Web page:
Letter by Bocelli et al Regarding Article, “A Novel Method of Expressing Left Ventricular Mass Relative to Body Size in Children”
To the Editor:
In the recent interesting article by Foster et al,1 the standard method of indexing left ventricular (LV) mass to height2.7 was found to be inadequate to adjust for body size in a reference population that included healthy individuals from birth to 21 years of age. In particular, LV mass index (LVMI) was relatively independent of height in taller subjects but showed a strong residual correlation with height in subjects <100 cm tall, ie, in newborns, infants, and children in their first years of life. In contrast, a more complex method based on percentile curves provided adequate normalization to body size, with no residual relation between LV mass-for-height z scores and height.
We agree with the intriguing clinical utility of the centile method for adjusting LV mass to body size in children. However, a correct comparison with the simpler LVMI method requires the choice of the most appropriate allometric exponent. Although normalization to height2.7 is widely used in both research and clinical practice, caution is needed in applying this method in studies that include newborns or infants. The value of 2.7 was derived by regression analysis in a previous study in which a large proportion of the study population was represented by adults, adolescents, and children in middle childhood or older.2 Accordingly, the recommendation to use this method to normalize LV mass in the pediatric age group (given by the National High Blood Pressure Education Program Working Group in 2004) refers to children and adolescents but not to newborns or infants.3 As a result, indexation to height2.7 has been used commonly in pediatric patients, but studies including newborns and infants often preferred conventional indexation to body surface area. In the study by Foster et al,1 27% of the population was <2 years old, and nearly 15% was ≤6 months old. The appropriateness of indexing to height2.7 in this context should reasonably be considered with caution, and this may explain the inadequate normalization to body size found in the lower range of height.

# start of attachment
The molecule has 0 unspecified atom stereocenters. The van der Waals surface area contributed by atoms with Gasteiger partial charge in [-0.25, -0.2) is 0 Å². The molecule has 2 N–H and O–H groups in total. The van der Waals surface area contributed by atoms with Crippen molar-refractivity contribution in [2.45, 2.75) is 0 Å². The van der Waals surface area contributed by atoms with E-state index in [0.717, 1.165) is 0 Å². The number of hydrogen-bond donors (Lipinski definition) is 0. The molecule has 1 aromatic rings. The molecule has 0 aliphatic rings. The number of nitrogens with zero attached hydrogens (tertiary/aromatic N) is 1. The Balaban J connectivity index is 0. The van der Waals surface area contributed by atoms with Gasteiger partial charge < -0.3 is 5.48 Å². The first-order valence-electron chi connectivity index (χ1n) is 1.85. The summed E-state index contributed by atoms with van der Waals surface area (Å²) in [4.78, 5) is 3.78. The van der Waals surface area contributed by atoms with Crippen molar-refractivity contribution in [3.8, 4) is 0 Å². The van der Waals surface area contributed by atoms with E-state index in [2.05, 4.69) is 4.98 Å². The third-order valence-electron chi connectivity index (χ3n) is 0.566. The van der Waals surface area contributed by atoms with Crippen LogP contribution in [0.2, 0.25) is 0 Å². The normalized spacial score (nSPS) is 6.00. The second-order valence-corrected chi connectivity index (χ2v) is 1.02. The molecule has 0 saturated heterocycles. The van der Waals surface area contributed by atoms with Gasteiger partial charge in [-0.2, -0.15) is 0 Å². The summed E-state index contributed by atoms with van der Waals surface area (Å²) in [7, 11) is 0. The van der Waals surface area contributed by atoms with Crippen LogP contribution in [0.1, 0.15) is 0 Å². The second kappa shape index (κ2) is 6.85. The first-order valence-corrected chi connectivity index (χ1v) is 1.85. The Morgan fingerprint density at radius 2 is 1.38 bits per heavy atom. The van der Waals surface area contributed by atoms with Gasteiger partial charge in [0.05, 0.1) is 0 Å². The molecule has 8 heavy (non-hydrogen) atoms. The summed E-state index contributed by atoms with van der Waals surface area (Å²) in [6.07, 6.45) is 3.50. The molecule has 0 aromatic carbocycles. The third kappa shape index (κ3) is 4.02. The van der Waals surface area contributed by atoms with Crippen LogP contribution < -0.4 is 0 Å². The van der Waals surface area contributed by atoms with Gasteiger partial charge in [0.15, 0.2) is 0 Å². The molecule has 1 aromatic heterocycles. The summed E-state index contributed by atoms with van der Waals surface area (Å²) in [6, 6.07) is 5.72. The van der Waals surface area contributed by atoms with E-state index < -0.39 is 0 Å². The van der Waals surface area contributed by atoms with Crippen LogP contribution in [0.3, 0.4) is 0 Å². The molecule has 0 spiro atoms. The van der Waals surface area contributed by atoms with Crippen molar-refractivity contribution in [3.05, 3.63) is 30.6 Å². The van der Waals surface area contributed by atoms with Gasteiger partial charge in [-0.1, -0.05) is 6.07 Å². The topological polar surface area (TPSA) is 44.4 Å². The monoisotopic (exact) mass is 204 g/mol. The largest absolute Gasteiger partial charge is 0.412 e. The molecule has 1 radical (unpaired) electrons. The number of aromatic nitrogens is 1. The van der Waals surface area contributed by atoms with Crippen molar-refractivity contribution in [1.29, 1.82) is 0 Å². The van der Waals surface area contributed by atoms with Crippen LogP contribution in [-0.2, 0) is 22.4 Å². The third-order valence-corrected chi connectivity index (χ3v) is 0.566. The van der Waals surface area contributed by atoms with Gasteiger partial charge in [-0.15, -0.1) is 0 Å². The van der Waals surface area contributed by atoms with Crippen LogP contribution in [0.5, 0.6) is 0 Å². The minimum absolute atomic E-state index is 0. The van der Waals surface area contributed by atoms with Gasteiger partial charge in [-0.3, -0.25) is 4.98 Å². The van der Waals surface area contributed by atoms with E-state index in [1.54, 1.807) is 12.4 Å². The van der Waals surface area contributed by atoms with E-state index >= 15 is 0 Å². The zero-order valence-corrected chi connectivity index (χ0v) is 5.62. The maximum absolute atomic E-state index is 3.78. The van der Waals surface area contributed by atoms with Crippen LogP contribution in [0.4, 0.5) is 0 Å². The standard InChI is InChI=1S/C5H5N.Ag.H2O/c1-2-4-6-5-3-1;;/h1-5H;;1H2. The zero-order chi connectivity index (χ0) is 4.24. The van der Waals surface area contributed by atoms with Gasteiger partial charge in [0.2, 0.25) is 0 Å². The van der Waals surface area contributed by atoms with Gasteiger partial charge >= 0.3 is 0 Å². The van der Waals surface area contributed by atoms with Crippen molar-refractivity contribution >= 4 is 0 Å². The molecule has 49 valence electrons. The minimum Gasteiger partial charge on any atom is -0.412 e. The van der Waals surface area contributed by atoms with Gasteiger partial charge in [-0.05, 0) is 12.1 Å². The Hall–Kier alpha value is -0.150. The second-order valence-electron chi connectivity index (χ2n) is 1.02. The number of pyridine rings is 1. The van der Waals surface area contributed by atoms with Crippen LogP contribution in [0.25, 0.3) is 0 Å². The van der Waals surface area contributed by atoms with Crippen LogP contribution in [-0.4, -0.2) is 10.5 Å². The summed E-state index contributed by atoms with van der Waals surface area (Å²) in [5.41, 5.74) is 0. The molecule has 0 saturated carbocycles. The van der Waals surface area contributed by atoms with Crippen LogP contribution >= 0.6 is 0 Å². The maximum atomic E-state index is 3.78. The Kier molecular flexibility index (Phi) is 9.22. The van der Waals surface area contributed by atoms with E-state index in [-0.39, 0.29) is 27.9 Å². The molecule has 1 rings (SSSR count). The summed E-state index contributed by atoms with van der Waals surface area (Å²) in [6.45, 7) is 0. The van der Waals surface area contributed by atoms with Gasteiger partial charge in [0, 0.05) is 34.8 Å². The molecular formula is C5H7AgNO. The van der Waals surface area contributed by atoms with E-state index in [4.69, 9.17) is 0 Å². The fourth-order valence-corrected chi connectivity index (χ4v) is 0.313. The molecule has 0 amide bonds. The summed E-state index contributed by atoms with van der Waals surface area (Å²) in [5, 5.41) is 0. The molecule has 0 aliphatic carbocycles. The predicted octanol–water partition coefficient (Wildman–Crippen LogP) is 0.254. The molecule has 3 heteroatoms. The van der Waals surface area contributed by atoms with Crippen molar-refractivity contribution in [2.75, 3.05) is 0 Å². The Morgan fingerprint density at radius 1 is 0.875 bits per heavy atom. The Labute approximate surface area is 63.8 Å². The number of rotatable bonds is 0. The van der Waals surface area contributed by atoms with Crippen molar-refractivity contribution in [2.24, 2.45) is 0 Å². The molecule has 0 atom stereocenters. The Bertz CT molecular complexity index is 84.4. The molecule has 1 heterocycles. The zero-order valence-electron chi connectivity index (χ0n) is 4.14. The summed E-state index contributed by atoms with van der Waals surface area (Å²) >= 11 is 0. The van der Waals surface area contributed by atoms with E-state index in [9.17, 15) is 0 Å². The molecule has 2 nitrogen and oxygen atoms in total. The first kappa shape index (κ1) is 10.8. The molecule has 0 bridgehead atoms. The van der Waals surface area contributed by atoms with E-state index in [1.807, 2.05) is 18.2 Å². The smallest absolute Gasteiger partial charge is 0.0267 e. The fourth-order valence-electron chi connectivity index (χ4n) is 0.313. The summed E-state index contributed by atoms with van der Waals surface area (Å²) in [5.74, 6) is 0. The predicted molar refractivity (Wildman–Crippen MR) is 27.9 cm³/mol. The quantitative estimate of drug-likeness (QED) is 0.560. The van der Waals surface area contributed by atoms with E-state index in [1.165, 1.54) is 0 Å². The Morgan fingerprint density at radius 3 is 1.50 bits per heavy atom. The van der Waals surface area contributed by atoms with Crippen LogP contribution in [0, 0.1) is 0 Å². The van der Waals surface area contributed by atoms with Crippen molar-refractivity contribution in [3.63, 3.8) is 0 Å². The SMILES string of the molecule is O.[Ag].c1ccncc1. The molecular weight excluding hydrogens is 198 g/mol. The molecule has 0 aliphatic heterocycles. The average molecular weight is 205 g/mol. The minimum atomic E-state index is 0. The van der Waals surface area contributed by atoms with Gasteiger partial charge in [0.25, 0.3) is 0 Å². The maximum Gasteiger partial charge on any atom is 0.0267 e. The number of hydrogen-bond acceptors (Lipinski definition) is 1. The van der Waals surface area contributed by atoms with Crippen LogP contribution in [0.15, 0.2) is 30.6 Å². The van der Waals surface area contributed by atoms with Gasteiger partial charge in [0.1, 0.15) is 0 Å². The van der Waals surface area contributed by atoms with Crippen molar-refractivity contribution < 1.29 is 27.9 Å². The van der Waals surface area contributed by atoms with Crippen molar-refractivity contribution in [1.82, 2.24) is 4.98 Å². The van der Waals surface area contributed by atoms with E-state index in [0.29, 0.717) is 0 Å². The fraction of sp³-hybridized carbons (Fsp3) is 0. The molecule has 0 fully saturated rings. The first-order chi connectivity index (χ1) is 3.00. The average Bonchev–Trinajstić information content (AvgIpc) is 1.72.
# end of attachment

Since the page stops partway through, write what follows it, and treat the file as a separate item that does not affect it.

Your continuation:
Interestingly, the evidence that LVMI increased with decreasing height suggests that the value of 2.7 used as an allometric exponent of height may be too high to ensure adequate adjustment of LV mass to body size in newborns and infants; that is, the assumption of an approximately cubic relation overestimates the real effect of height on LV mass in these subjects, which leads to an excessive increase in LVMI for decreasing values of height. In accordance with this hypothesis, previous analyses of large pediatric populations that included newborns and infants found lower values for the exponent, ranging from 1.7 to 2.3.4,5 Intriguingly, if we recalculate LVMI from median values in the groups with different height distributions studied by Foster et al,1 it can be estimated that the large differences observed across groups after indexation to height2.7 (36.2, 36.1, and 50.8 g/m2.7; entire population 41.9 g/m2.7) can be abolished by use of an allometric exponent included in that range. For example, with an exponent of 2, the corresponding resulting values would be 48.7, 48.2, 48.6, and 49.0 g/m2.